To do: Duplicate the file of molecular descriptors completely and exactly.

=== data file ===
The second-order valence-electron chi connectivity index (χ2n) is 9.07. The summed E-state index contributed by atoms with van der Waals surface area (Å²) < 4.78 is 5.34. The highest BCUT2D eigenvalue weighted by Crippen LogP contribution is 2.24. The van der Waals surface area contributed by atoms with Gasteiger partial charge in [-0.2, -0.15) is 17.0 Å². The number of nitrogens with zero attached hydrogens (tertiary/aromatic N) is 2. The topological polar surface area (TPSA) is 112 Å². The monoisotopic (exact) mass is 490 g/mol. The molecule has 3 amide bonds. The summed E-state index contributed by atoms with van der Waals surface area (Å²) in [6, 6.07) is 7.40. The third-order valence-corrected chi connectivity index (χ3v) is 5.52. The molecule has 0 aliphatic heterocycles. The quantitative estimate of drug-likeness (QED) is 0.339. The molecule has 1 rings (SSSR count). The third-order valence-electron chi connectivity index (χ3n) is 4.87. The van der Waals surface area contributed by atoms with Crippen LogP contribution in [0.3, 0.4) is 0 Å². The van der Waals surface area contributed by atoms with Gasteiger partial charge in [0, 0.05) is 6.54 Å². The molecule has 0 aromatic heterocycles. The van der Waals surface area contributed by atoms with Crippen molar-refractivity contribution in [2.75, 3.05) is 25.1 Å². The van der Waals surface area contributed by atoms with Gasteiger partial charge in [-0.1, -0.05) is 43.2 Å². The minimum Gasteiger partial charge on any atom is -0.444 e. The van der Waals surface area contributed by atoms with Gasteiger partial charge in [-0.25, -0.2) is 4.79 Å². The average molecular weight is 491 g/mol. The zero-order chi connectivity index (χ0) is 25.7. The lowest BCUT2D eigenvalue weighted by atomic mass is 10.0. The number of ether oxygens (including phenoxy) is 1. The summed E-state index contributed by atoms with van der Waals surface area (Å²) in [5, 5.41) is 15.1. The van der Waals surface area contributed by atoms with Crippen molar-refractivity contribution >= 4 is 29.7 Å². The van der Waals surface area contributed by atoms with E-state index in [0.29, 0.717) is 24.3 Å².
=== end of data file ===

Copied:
The second-order valence-electron chi connectivity index (χ2n) is 9.07. The summed E-state index contributed by atoms with van der Waals surface area (Å²) < 4.78 is 5.34. The highest BCUT2D eigenvalue weighted by Crippen LogP contribution is 2.24. The van der Waals surface area contributed by atoms with Gasteiger partial charge in [-0.2, -0.15) is 17.0 Å². The number of nitrogens with zero attached hydrogens (tertiary/aromatic N) is 2. The topological polar surface area (TPSA) is 112 Å². The monoisotopic (exact) mass is 490 g/mol. The molecule has 3 amide bonds. The summed E-state index contributed by atoms with van der Waals surface area (Å²) in [6, 6.07) is 7.40. The third-order valence-corrected chi connectivity index (χ3v) is 5.52. The molecule has 0 aliphatic heterocycles. The quantitative estimate of drug-likeness (QED) is 0.339. The molecule has 1 rings (SSSR count). The third-order valence-electron chi connectivity index (χ3n) is 4.87. The van der Waals surface area contributed by atoms with Crippen LogP contribution in [0.3, 0.4) is 0 Å². The van der Waals surface area contributed by atoms with Gasteiger partial charge in [0, 0.05) is 6.54 Å². The molecule has 0 aromatic heterocycles. The van der Waals surface area contributed by atoms with Crippen molar-refractivity contribution in [2.75, 3.05) is 25.1 Å². The van der Waals surface area contributed by atoms with Gasteiger partial charge in [-0.1, -0.05) is 43.2 Å². The minimum Gasteiger partial charge on any atom is -0.444 e. The van der Waals surface area contributed by atoms with Gasteiger partial charge in [-0.25, -0.2) is 4.79 Å². The average molecular weight is 491 g/mol. The zero-order chi connectivity index (χ0) is 25.7. The lowest BCUT2D eigenvalue weighted by atomic mass is 10.0. The number of ether oxygens (including phenoxy) is 1. The summed E-state index contributed by atoms with van der Waals surface area (Å²) in [5, 5.41) is 15.1. The van der Waals surface area contributed by atoms with Crippen molar-refractivity contribution >= 4 is 29.7 Å². The van der Waals surface area contributed by atoms with E-state index in [0.29, 0.717) is 24.3 Å².